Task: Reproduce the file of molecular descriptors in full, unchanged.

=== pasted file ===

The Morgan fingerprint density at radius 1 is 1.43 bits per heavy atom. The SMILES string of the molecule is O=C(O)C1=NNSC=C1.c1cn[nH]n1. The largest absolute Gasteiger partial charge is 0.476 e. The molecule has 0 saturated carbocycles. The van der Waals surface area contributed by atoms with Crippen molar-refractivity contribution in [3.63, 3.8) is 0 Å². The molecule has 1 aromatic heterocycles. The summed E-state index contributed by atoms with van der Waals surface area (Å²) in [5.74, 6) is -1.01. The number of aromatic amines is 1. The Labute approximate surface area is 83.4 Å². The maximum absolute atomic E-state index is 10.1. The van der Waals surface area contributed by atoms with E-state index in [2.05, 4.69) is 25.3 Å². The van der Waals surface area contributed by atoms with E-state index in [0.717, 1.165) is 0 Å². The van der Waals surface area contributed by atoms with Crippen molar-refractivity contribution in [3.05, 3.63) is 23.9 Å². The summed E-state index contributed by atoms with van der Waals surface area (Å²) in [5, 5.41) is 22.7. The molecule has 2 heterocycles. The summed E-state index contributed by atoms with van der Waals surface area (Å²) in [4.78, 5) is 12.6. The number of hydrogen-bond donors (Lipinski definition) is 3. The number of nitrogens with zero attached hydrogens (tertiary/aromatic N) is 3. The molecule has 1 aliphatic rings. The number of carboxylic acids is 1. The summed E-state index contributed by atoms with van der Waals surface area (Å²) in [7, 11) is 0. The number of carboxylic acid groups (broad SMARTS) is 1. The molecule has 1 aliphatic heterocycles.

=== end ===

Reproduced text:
The Morgan fingerprint density at radius 1 is 1.43 bits per heavy atom. The SMILES string of the molecule is O=C(O)C1=NNSC=C1.c1cn[nH]n1. The largest absolute Gasteiger partial charge is 0.476 e. The molecule has 0 saturated carbocycles. The van der Waals surface area contributed by atoms with Crippen molar-refractivity contribution in [3.63, 3.8) is 0 Å². The molecule has 1 aromatic heterocycles. The summed E-state index contributed by atoms with van der Waals surface area (Å²) in [5.74, 6) is -1.01. The number of aromatic amines is 1. The Labute approximate surface area is 83.4 Å². The maximum absolute atomic E-state index is 10.1. The van der Waals surface area contributed by atoms with E-state index in [2.05, 4.69) is 25.3 Å². The van der Waals surface area contributed by atoms with E-state index in [0.717, 1.165) is 0 Å². The van der Waals surface area contributed by atoms with Crippen molar-refractivity contribution in [3.05, 3.63) is 23.9 Å². The summed E-state index contributed by atoms with van der Waals surface area (Å²) in [5, 5.41) is 22.7. The molecule has 2 heterocycles. The summed E-state index contributed by atoms with van der Waals surface area (Å²) in [4.78, 5) is 12.6. The number of hydrogen-bond donors (Lipinski definition) is 3. The number of nitrogens with zero attached hydrogens (tertiary/aromatic N) is 3. The molecule has 1 aliphatic rings. The number of carboxylic acids is 1. The summed E-state index contributed by atoms with van der Waals surface area (Å²) in [7, 11) is 0. The number of carboxylic acid groups (broad SMARTS) is 1. The molecule has 1 aliphatic heterocycles.